Confidence in UK among foreign investors rises

10 April 2024 Consultancy.uk 4 min. read
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An index of foreign investor sentiment has shown that the UK is becoming an increasingly attractive destination for their funds. Britain is now the fourth most attractive investment centre in the world, according to the study from Kearney.

For two consecutive years, the UK had hovered at fifth place, when it came to the places foreign direct investors (FDIs) most fancied sinking capital into. Amid rampant inflation, the political uncertainty wrought by Brexit, and the country’s lacklustre attempts to deal with the Covid-19 pandemic, Britain had long languished behind Germany as a potential place for the super-wealthy to kick off new projects.

But with inflation easing (though still climbing), an election on the horizon heralding a change in government, and Germany’s own new administration mishandling a swathe of internal and international crises, investors have had a change of heart in 2024. According to Kearney’s latest annual FDI Confidence Index, the UK is now sitting pretty as the fourth most attractive destination in the world – with the level of perceived confidence in the nation having grown by more than 100 index points.

Confidence in UK among foreign investors rises

An FDI is an investment in the form of a controlling ownership in a business, in real estate or in productive assets such as factories in one country by an entity based in another country. The Kearney FDI Confidence Index is a survey of global business executives that ranks markets that are likely to attract the most investment in the next three years. The 2024 edition was constructed using primary data from a proprietary survey of senior executives of the world’s leading corporations, conducted in January 2024. Respondents included C-level executives and regional and business leaders from more than 30 countries – each from companies with annual revenues of $500 million or more.

Amid a wider rebound in the market – the cumulative value of FDIs around the world had fallen steeply in the years before the pandemic – the UK is not the only leading market to be enjoying a hot-streak right now. While the US took top spot for the 12th consecutive year, as the fastest growing in the G7, Canada also made a strong showing, maintaining its second-place rank and forming part of the top five markets for the same period of time. And China jumped from 7th position to 3rd, possibly thanks to its loosening of capital controls for FDIs in Shanghai and Beijing.

At the same time, FDI sentiment seems to have been buoyed by AI and the impact of technology. A notable 72% of investors say they are making significant or moderate use of AI in their business operations. They anticipate their businesses will use AI for customer service and chatbots, automation of manual processes, and supply chain enhancement. Further, 63% of investors say their organisation will make significant or moderate increases in AI usage to guide their investment decisions. With economies like the UK, US and China holding leading positions in the development of AI uses, this may also be making them more attractive to FDIs.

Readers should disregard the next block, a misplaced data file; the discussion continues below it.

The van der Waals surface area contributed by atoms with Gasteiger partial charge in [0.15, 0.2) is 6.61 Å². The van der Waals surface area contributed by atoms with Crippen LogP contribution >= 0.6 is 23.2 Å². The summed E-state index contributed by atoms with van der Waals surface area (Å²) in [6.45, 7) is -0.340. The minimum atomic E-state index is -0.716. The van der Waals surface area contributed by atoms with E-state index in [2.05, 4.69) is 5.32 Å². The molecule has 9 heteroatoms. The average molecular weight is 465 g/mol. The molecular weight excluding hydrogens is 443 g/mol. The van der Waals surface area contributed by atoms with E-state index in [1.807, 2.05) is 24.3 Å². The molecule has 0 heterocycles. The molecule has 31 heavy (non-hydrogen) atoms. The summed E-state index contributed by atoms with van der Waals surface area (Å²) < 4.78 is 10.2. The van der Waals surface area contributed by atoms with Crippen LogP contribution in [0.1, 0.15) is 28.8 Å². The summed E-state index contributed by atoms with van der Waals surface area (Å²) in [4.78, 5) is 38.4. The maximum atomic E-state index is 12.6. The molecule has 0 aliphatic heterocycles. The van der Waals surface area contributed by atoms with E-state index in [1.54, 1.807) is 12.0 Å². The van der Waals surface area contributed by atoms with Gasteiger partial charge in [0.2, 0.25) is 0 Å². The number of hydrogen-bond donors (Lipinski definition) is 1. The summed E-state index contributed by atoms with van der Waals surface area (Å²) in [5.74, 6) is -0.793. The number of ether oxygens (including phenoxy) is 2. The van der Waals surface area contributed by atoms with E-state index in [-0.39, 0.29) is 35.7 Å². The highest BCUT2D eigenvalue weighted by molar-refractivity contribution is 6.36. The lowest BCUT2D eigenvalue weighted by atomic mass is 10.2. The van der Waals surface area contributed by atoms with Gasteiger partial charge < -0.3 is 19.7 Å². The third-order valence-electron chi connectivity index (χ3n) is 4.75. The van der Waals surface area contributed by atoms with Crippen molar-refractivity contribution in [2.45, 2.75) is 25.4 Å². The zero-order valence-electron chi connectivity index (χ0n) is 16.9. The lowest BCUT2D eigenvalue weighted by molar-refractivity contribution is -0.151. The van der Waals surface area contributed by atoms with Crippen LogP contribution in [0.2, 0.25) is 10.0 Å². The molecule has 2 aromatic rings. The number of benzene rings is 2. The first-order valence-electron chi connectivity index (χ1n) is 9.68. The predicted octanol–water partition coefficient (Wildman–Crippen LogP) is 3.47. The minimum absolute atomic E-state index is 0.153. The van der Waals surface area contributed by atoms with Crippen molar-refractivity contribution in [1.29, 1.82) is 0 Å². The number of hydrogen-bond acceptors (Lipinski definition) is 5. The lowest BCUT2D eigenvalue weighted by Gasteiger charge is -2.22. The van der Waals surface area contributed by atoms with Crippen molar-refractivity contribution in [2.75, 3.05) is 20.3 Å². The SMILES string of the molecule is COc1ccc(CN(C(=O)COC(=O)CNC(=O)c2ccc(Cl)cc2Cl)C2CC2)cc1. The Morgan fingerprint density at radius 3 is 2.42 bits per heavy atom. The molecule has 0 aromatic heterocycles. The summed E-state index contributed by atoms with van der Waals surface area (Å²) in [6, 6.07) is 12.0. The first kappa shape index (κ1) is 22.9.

Confidence in UK among foreign investors rises

“Investor enthusiasm for AI and technology innovation is reflected throughout our 2024 Index results,” commented report co-author Terry Toland, manager at Kearney’s Global Business Policy Council. “Investors not only view the AI capabilities of destination markets as important when deciding where to invest but are also leveraging the technology directly to inform and enhance the investment decision-making process.”

Despite overall optimism on the state of FDI however, investors are still wary about mounting risks in the global operating environment, not least of which is the geopolitical turbulence that has been growing in various regions of the world. Indeed, investors anticipate continued geopolitical tensions in 2024. Eighty-five percent believe an increase in geopolitical tensions will affect investment decisions, with some firms deciding to nearshore as a result. Investors also anticipate that a more restrictive business regulatory environment in both developed and emerging markets is likely to pose risks in the year ahead – and countries will need to consider how to avert this if they expect to retain their capital injections.

Fellow co-author Erik R. Peterson, partner and managing director of Kearney’s Global Business Policy Council, pointed to mounting regulatory complexity as a potential risk for investors to watch: citing the “rise of industrial policies and trade restrictions could lead to a more heavy-handed regulatory environment across markets that investors will need to address.” He added, that regulations on emerging technologies, “especially AI”, may have “profound implications for businesses and investors alike.”